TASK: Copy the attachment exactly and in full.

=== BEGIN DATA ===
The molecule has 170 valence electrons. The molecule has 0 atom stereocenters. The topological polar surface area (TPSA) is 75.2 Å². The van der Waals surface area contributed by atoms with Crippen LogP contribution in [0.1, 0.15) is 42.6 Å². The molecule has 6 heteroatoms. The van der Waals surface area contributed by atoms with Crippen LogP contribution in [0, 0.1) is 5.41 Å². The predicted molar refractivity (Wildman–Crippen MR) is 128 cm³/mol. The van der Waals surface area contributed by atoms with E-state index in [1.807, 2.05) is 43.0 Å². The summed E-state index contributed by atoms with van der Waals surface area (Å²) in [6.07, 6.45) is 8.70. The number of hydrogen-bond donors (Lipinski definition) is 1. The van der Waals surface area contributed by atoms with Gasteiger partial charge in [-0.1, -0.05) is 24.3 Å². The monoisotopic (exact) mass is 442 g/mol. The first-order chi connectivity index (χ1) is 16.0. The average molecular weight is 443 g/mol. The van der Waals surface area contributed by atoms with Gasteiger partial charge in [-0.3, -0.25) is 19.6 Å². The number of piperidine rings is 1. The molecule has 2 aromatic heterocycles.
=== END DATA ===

The molecule has 170 valence electrons. The molecule has 0 atom stereocenters. The topological polar surface area (TPSA) is 75.2 Å². The van der Waals surface area contributed by atoms with Crippen LogP contribution in [0.1, 0.15) is 42.6 Å². The molecule has 6 heteroatoms. The van der Waals surface area contributed by atoms with Crippen LogP contribution in [0, 0.1) is 5.41 Å². The predicted molar refractivity (Wildman–Crippen MR) is 128 cm³/mol. The van der Waals surface area contributed by atoms with E-state index in [1.807, 2.05) is 43.0 Å². The summed E-state index contributed by atoms with van der Waals surface area (Å²) in [6.07, 6.45) is 8.70. The number of hydrogen-bond donors (Lipinski definition) is 1. The van der Waals surface area contributed by atoms with Gasteiger partial charge in [-0.1, -0.05) is 24.3 Å². The monoisotopic (exact) mass is 442 g/mol. The first-order chi connectivity index (χ1) is 16.0. The average molecular weight is 443 g/mol. The van der Waals surface area contributed by atoms with Gasteiger partial charge in [-0.3, -0.25) is 19.6 Å². The number of piperidine rings is 1. The molecule has 2 aromatic heterocycles.